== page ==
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Chapter Summary

The category of normativity, in its generality, allows the interpreter to steer clear of a priori assumptions about the position and permeability of boundaries between different kinds of normative categories. By giving expression to the continuity underlying these different kinds of oughts, normativity provides a lens through which interactions among them can be appreciated. The combination of philosophical and historical-critical perspectives makes for better history and better philosophy: we gain insight both into tannaitic thought, in its unity and diversity, and into the varieties of ethical and religious formation. The basic rhetoric of tannaitic literature, particularly of the Mishnah and the Tosefta, is deontological: this act is obligatory, that act prohibited, etc. Scholars of rabbinic literature have long been interested in supererogation, and have more recently turned their attention to virtue ethics.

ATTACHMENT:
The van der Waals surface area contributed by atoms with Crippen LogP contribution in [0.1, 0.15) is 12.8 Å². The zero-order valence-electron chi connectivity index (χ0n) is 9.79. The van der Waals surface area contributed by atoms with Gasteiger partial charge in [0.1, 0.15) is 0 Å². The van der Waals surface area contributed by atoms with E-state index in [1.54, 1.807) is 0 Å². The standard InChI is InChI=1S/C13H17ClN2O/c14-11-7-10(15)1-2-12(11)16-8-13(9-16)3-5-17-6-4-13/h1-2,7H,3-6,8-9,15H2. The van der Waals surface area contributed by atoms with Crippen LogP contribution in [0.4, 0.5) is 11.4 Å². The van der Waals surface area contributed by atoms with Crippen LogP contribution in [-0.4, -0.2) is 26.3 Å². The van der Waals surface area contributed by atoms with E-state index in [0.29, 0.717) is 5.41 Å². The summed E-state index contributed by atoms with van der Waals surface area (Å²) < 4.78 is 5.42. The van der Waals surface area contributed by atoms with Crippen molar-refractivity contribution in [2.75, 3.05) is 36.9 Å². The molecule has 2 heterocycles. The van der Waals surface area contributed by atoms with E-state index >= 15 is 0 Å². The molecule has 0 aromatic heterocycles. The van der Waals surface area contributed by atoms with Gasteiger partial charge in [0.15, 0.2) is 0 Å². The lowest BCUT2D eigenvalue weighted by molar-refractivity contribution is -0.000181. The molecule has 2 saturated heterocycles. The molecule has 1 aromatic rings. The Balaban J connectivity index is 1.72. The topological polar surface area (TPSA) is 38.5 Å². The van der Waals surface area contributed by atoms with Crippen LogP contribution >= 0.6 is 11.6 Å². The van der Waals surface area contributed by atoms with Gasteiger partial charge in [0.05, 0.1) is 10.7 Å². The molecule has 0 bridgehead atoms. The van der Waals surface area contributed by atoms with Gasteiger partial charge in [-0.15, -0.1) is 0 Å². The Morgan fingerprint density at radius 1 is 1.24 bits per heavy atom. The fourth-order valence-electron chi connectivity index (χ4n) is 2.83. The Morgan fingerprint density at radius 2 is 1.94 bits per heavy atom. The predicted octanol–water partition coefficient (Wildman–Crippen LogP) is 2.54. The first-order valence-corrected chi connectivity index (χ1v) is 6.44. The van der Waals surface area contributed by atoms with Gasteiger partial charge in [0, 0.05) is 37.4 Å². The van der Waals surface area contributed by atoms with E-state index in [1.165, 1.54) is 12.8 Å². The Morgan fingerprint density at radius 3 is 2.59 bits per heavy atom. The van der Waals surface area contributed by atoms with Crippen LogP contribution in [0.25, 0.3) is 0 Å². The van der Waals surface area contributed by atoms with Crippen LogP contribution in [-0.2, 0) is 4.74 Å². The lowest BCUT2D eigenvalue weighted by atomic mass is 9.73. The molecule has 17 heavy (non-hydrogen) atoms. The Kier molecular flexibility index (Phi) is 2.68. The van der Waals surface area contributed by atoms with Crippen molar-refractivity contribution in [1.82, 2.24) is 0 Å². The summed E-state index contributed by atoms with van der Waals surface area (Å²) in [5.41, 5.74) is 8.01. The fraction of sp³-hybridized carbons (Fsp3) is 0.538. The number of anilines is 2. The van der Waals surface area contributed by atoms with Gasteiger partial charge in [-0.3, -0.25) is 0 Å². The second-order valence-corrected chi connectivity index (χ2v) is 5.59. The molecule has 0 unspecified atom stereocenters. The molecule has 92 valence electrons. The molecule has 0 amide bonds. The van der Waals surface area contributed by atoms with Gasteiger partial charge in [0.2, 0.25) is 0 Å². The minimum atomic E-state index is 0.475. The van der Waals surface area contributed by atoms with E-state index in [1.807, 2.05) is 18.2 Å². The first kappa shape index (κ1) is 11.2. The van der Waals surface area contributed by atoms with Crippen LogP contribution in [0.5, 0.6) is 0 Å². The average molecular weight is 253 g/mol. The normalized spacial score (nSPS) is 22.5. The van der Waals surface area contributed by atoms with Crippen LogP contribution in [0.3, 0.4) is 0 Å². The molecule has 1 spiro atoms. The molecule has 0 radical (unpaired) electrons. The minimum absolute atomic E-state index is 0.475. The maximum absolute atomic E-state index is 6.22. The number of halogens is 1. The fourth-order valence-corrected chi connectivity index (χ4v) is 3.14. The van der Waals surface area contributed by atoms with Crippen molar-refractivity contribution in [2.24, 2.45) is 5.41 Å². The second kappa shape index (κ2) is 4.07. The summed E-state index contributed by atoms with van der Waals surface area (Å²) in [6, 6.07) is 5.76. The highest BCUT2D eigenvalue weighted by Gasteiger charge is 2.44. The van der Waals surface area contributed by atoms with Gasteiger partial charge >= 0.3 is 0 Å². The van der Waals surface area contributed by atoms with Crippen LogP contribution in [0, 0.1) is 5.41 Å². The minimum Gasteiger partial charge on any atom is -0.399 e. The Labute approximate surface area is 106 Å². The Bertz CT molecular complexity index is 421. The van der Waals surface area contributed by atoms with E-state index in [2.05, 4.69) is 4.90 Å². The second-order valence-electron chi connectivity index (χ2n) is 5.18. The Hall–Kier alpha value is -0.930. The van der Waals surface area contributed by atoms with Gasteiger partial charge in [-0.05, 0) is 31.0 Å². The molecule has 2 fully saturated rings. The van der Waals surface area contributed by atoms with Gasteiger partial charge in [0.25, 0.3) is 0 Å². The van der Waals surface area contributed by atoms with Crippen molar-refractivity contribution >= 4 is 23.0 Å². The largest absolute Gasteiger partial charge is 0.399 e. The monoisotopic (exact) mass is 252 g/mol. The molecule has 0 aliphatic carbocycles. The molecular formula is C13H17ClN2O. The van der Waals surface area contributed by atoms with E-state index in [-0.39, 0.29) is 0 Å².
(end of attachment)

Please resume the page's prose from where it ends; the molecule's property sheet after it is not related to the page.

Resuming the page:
Keywords: historical-critical perspectives; Mishnah; normativity; rabbinic literature; tannaitic literature; Tosefta



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